Save A Penny, Lose Your Dollars?
By Rob Wrubel, CFP®, AIF®
Do you know that you could be savings pennies every day for your special needs family member, but setting yourself and family to lose thousands of dollars? If you do not fund your trust the right way, you could potentially lose expected Supplemental Security and Medicaid benefits.
Regular readers of my Blueprints newsletters know that I generally recommend a special needs trust be considered (and most families choose to use this technique) for families with a special needs member. The trust can be used to hold assets that can be used to improve the quality of life for our special needs family members while protecting available government benefits.
Funding the trust requires special care as tax and other government driven rules are complicated. My recommendation is to build a strong financial team to work with you to make sure the funding decisions are both best for you and do not create problems with the IRS or Social Security.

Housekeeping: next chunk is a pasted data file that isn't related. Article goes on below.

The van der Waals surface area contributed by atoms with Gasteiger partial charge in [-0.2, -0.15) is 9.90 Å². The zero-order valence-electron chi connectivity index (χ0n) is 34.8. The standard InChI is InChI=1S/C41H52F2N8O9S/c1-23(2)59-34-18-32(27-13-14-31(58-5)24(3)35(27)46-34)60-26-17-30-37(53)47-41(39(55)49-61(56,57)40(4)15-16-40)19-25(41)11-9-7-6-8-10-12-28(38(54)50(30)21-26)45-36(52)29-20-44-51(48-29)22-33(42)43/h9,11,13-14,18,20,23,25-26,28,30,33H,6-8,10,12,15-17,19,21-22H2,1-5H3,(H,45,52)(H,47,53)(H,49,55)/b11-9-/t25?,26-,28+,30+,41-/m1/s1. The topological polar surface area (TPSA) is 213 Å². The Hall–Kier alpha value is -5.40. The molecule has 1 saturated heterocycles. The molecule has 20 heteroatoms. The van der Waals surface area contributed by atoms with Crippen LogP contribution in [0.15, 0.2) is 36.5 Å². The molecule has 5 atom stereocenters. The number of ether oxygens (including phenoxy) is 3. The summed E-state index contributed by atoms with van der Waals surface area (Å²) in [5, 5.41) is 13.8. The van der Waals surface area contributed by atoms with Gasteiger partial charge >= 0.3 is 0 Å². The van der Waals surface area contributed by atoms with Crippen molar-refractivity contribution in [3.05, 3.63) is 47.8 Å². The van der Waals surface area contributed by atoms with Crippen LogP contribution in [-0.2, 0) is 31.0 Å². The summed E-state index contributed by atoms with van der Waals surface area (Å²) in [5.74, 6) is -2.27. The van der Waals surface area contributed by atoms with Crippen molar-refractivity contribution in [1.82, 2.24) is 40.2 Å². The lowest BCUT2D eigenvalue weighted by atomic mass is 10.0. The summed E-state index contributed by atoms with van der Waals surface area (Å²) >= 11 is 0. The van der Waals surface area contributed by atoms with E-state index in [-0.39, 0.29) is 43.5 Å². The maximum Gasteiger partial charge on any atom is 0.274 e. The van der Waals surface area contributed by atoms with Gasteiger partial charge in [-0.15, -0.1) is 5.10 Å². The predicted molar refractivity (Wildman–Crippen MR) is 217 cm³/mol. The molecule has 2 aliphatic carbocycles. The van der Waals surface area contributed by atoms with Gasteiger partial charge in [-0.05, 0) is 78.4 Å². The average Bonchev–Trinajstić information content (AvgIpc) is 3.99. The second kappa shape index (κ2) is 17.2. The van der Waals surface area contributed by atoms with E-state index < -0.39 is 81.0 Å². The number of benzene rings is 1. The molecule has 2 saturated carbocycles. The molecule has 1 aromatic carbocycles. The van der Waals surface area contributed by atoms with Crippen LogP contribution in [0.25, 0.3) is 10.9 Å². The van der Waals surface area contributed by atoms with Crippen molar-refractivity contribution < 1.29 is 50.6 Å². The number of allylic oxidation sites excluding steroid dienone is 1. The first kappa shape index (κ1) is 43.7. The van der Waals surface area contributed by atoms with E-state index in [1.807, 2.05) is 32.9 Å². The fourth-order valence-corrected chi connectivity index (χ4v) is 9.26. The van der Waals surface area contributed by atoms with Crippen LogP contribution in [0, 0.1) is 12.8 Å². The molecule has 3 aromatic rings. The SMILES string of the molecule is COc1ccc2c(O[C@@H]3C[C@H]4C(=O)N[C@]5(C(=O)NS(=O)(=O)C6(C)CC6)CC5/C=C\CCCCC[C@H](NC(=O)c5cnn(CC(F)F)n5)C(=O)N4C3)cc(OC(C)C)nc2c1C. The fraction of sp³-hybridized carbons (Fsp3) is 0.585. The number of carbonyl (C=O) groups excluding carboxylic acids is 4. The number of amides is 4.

Saving a few hundred dollars a year or month the wrong way could cost your family thousands and even tens of thousands of dollars. There are several ways that families make mistakes that can lead to a loss of protecting government benefits and choice for passing along family assets. Take some time to make sure you are funding your trust the right ways.
The biggest mistake made is not having a special needs trust in the first place. Any assets you accumulate can be used to provide additional benefits to your loved one with special needs. Unfortunately, the primary care programs do not allow that special needs person to have more than $2,000 in his or her name. For instance, if you leave an estate of $100,000 when you die to the special needs person, that person no longer qualifies. The special needs person will have several options at this point.